Finally, partially stemming from technology, the area of collaboration between US-UAE economies that will be critical in the next decades is energy security. Given the reliance of the world on hydrocarbons, UAE will continue to remain a major player and exporter in this sector for the foreseeable future. However, as a high-tech economy that is seeking to avoid reliance on fossil fuels, the UAE is investing heavily in alternative energy sources, particularly solar and nuclear. The UAE is currently constructing Mohammed bin Rashid Al Maktoum Solar Park which is the largest single-site solar park globally, with expected generation of 5000 MW by 2030. As part of the Dubai Clean Energy Strategy 2050, the share of clean energy of the total output in Dubai must reach 75% by 2050, which is an ambitious but realistic goal (Government of UAE, n.d.). Meanwhile, as the UAE continues to invest in US domestic projects such as hydroelectric plant and other clean energy initiatives and start-ups, it could also increase the share and development of these technologies on a massive scale.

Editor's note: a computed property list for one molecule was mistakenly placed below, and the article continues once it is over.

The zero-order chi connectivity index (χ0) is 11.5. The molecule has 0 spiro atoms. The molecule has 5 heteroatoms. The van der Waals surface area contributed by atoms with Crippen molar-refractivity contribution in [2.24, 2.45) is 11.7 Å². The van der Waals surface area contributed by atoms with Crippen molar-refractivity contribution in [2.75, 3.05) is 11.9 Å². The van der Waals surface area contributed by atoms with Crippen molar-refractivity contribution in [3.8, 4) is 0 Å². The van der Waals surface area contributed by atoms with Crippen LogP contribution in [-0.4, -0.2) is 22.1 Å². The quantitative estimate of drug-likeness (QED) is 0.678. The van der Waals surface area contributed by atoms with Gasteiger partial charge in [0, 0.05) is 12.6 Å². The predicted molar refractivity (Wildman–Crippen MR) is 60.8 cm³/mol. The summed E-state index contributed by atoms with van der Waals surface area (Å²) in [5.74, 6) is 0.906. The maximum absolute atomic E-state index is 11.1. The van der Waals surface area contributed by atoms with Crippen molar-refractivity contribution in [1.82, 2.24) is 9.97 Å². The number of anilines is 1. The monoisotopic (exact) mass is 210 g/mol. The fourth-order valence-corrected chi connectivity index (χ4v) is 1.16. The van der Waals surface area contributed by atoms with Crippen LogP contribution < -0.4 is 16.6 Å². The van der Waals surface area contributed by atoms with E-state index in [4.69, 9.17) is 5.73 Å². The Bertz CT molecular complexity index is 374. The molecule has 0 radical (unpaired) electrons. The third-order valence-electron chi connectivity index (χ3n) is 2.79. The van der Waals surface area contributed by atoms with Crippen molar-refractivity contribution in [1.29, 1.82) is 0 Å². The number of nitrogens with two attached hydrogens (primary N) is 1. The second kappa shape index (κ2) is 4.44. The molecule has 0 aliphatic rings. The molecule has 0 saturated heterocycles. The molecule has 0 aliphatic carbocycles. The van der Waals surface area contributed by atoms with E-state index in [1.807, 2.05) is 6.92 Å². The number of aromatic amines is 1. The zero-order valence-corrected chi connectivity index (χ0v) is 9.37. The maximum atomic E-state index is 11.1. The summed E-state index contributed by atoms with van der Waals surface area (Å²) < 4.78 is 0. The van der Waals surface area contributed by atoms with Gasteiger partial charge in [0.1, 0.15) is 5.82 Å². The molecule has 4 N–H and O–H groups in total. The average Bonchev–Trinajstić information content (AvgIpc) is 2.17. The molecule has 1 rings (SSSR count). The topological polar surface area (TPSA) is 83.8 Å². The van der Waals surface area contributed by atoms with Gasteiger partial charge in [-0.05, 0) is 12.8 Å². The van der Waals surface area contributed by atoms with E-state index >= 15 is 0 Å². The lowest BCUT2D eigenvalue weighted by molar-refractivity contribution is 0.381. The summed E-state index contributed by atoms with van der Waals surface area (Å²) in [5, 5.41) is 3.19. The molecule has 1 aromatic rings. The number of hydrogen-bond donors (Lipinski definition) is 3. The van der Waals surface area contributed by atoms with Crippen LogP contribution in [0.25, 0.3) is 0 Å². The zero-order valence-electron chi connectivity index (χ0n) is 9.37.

The UAE and US economic collaboration is shown to be extensive and deeply interconnected as it grows over decades of the two countries’ diplomatic relations. It is evident that the partnership has developed from UAE’s petroleum industry and became stronger in light of strategic and military cooperation that the US shares with the Arab state. The resulting collaboration has led to tremendous economic growth, diverse trade and investments, and shared global objectives between these two states. With the support of US investments, the UAE has become a regional powerhouse both economically, diplomatically, and militarily. It has also shifted away from petroleum reliance and highly diversified its economy, with the extensive presence of Western firms and projects in the region.

Therefore, it can be argued that the foreign policy trajectory undertaken by the UAE to pursue an open economy with highly favorable environments for partnership and foreign direct investment has paid off in addition to aligning itself with the US as a key strategic ally despite differences in worldviews and governments. There are significant opportunities for the US-UAE partnership to grow, particularly in vital and strategic sectors of high-tech, space exploration, and renewable energy. The level of inherent trust and economic ties between the two nations are at a level that few nations share, contributing to positive outlooks across a wide range of industries and foreign policy collaborations.